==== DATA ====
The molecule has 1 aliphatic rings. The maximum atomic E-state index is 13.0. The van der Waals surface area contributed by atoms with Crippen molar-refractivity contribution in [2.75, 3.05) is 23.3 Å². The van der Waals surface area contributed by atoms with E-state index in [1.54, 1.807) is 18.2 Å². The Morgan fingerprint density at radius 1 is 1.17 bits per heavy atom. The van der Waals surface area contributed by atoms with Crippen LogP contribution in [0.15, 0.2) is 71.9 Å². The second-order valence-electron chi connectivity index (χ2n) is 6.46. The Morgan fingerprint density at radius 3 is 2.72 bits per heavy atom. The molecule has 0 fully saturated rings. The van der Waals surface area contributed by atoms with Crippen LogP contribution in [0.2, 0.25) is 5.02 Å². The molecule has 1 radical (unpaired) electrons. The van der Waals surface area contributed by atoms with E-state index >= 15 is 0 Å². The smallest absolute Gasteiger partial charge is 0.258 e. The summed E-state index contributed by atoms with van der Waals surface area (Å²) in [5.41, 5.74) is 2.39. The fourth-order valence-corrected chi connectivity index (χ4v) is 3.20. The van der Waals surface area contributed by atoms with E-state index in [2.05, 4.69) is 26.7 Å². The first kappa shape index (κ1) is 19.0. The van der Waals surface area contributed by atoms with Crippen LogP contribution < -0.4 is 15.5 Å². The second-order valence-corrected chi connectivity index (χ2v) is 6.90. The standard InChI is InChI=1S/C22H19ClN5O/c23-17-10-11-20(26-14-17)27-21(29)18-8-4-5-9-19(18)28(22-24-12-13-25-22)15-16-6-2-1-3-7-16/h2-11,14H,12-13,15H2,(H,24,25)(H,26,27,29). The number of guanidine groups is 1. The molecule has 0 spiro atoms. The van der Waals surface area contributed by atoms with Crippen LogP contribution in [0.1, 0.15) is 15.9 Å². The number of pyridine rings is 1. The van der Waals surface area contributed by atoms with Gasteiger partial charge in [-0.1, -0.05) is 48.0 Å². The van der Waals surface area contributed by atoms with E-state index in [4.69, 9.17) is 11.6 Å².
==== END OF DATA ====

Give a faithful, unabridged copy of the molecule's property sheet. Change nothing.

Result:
The molecule has 1 aliphatic rings. The maximum atomic E-state index is 13.0. The van der Waals surface area contributed by atoms with Crippen molar-refractivity contribution in [2.75, 3.05) is 23.3 Å². The van der Waals surface area contributed by atoms with E-state index in [1.54, 1.807) is 18.2 Å². The Morgan fingerprint density at radius 1 is 1.17 bits per heavy atom. The van der Waals surface area contributed by atoms with Crippen LogP contribution in [0.15, 0.2) is 71.9 Å². The second-order valence-electron chi connectivity index (χ2n) is 6.46. The Morgan fingerprint density at radius 3 is 2.72 bits per heavy atom. The molecule has 0 fully saturated rings. The van der Waals surface area contributed by atoms with Crippen LogP contribution in [0.2, 0.25) is 5.02 Å². The molecule has 1 radical (unpaired) electrons. The van der Waals surface area contributed by atoms with E-state index >= 15 is 0 Å². The smallest absolute Gasteiger partial charge is 0.258 e. The summed E-state index contributed by atoms with van der Waals surface area (Å²) in [5.41, 5.74) is 2.39. The fourth-order valence-corrected chi connectivity index (χ4v) is 3.20. The van der Waals surface area contributed by atoms with E-state index in [2.05, 4.69) is 26.7 Å². The first kappa shape index (κ1) is 19.0. The van der Waals surface area contributed by atoms with Crippen LogP contribution < -0.4 is 15.5 Å². The second-order valence-corrected chi connectivity index (χ2v) is 6.90. The standard InChI is InChI=1S/C22H19ClN5O/c23-17-10-11-20(26-14-17)27-21(29)18-8-4-5-9-19(18)28(22-24-12-13-25-22)15-16-6-2-1-3-7-16/h2-11,14H,12-13,15H2,(H,24,25)(H,26,27,29). The number of guanidine groups is 1. The molecule has 0 spiro atoms. The van der Waals surface area contributed by atoms with Crippen LogP contribution in [0.1, 0.15) is 15.9 Å². The number of pyridine rings is 1. The van der Waals surface area contributed by atoms with Gasteiger partial charge in [-0.1, -0.05) is 48.0 Å². The van der Waals surface area contributed by atoms with E-state index in [4.69, 9.17) is 11.6 Å².